Disney-style princesses show staying power

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Photo illustration of a princess tiara. (Bill Hogan/Chicago Tribune / January 25, 2013)

Still, watching the actress skate with that large Muppet of a hideously deformed man, I wondered how she was able to make eye contact with whoever was inside that costume. In fact, I was still wondering, even though I had asked skater Maria Starr about it a few days earlier. It was her third year with Disney on Ice, she said, "but the first time I am playing a princess. And I can relate, actually! I might not be from France, I might not read or have a provincial life, but my friends knew I wasn't going to stay in Minnesota!" Belle/Maria is 20 and was arguably groomed to be a real-life princess — she was Disney Princess-obsessed as a child.

How do you make eye contact with Beast, I asked.

"I look into his big eyes!"

His eye-eyes? Or the costume eyes?

"His eyes! That's the magic!"

Disney on Ice people talk like this. When I asked Gig Siruno, the performance director (and a 16-year veteran of Disney on Ice), about the endurance of the Princess Bubble, he said, "Everyone is looking for a happy ending!" When I asked him to explain how a princess skates with someone wearing a costume head, he changed subjects. Acknowledging that an actual person is inside that Disney costume is sacrilege. Gig was on-message. I said, "Gig, you can't discuss this …" He sighed, "I have done so many Disney on Ice interviews …"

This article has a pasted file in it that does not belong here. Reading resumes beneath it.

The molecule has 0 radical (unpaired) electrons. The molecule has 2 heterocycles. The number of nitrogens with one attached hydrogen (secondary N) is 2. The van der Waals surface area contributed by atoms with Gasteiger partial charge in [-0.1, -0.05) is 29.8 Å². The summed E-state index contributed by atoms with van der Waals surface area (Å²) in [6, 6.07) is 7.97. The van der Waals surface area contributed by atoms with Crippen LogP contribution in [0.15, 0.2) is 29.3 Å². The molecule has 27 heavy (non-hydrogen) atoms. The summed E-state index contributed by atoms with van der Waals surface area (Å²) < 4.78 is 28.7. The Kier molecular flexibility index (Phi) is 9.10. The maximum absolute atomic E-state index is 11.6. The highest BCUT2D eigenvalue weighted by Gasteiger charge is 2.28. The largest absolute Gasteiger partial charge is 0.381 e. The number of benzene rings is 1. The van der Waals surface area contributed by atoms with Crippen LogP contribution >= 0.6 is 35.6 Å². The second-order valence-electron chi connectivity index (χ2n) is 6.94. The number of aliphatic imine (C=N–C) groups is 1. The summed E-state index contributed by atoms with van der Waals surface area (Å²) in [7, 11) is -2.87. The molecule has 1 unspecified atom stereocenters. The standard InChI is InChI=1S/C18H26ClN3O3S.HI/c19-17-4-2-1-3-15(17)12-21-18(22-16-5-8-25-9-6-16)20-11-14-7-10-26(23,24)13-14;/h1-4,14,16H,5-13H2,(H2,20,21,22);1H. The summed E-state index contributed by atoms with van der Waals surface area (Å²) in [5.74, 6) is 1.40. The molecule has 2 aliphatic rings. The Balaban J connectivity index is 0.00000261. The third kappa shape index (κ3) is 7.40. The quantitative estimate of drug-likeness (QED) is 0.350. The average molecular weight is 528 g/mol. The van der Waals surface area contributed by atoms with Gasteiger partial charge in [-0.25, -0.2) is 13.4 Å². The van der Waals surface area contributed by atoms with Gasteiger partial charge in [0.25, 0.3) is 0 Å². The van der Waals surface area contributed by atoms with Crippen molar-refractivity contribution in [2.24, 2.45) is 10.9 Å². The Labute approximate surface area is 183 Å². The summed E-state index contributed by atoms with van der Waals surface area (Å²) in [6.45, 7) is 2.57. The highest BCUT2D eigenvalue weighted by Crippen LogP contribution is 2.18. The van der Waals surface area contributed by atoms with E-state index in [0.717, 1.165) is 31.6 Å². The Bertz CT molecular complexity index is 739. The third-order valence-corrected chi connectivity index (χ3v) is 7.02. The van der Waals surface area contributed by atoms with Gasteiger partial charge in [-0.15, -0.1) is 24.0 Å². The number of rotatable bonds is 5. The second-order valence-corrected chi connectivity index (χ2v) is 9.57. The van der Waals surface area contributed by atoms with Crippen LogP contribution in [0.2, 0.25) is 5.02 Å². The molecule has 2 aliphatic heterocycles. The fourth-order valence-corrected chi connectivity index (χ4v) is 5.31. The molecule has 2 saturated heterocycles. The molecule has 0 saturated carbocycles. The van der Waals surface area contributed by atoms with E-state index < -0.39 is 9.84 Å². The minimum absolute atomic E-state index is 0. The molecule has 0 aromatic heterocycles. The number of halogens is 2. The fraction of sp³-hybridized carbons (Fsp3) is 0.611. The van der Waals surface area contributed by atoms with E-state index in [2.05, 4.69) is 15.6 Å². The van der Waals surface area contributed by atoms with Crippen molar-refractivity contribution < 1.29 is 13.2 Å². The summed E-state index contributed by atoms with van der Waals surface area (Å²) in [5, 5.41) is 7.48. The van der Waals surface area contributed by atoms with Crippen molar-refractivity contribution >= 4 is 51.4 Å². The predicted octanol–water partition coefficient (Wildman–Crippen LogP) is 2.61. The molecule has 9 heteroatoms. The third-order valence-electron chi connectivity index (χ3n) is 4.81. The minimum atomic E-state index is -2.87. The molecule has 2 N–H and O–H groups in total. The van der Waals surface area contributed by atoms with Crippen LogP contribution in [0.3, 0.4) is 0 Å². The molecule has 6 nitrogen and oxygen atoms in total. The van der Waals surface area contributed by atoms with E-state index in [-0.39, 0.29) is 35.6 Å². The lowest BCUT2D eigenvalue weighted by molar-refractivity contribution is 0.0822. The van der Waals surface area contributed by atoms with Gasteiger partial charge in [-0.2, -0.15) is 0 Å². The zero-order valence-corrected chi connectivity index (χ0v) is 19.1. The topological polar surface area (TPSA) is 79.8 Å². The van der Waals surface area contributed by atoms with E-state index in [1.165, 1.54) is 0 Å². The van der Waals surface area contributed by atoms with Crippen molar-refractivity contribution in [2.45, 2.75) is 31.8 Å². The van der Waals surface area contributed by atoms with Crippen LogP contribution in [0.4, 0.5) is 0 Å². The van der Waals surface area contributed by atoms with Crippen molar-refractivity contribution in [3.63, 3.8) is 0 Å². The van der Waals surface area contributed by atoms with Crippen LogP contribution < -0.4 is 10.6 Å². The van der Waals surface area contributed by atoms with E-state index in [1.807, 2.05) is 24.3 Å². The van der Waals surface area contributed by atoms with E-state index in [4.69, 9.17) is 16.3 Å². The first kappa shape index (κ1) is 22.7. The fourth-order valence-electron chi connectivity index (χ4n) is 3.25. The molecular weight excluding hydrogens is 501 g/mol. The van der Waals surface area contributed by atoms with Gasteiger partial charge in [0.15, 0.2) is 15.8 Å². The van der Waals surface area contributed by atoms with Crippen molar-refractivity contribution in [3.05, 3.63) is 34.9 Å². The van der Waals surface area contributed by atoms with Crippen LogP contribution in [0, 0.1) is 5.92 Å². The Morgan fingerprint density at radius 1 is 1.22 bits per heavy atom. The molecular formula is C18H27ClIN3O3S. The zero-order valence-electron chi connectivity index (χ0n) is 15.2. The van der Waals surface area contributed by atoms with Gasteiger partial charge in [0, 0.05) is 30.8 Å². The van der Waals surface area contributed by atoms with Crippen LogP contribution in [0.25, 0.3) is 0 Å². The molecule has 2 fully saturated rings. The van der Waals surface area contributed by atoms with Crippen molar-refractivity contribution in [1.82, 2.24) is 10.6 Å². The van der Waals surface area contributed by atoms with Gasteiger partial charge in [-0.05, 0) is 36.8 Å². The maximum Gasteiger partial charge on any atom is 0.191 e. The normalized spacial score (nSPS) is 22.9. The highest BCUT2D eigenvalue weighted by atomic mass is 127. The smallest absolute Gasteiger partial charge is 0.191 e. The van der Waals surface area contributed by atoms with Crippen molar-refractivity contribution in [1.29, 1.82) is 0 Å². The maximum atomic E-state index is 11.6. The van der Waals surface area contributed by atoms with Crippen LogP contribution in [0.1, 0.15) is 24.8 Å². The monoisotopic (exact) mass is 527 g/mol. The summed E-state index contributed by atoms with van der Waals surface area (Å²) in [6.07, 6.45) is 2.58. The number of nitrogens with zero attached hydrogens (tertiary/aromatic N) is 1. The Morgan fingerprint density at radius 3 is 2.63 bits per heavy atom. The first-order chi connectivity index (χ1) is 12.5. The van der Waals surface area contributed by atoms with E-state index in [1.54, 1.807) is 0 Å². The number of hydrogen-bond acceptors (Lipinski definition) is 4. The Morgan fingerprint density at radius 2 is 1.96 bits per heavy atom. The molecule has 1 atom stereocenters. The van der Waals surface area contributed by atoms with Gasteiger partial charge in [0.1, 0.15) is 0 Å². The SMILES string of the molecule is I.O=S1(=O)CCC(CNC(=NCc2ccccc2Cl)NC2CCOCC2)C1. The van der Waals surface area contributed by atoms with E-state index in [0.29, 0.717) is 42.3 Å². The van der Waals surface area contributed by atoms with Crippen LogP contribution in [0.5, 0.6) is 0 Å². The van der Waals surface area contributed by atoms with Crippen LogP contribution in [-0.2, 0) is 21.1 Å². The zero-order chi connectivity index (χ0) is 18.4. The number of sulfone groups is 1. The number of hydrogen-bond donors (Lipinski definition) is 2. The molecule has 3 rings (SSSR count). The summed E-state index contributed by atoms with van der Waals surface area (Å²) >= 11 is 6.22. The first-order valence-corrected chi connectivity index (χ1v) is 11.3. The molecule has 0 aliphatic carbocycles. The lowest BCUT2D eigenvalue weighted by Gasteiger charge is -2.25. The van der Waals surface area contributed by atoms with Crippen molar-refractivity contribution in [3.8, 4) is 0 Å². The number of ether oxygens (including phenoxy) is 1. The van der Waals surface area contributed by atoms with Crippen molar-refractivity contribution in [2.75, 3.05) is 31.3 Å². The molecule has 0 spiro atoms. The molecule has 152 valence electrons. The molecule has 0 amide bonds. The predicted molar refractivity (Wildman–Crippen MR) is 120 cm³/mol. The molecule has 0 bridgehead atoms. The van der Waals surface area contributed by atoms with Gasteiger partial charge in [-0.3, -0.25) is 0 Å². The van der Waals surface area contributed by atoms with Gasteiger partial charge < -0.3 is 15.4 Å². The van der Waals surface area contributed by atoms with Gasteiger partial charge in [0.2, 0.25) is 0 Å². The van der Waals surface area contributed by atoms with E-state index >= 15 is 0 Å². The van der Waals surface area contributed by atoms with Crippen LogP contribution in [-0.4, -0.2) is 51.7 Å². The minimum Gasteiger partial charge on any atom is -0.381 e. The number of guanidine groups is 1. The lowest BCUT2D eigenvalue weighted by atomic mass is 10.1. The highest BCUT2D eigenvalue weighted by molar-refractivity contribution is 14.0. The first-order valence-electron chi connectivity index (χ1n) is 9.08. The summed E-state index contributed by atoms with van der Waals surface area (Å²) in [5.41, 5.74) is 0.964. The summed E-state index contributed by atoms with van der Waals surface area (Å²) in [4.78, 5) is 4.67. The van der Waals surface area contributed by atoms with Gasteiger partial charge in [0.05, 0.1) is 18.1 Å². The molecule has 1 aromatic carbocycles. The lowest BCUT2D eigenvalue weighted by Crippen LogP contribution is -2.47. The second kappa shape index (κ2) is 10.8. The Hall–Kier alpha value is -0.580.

Walking around the arena before Disney on Ice and admiring the costumes is the most charming part of Disney on Ice. Maybe half the kids — two-thirds seem to be girls — come in princess attire, the bottoms of their hooped dresses spilling out beneath their winter coats. I spotted many Princess Meridas — unruly explosions of red curls teetering comically on 6-year-old heads — and more than a few Rapunzels, a frequent reminder of the hit "Tangled." (Tip: If your young Rapunzel cannot pull off the blond, Joni Mitchell hippy hair of Rapunzel, an odd, circular Disney-branded hair extension can be found for $20 at the merchandise booths.)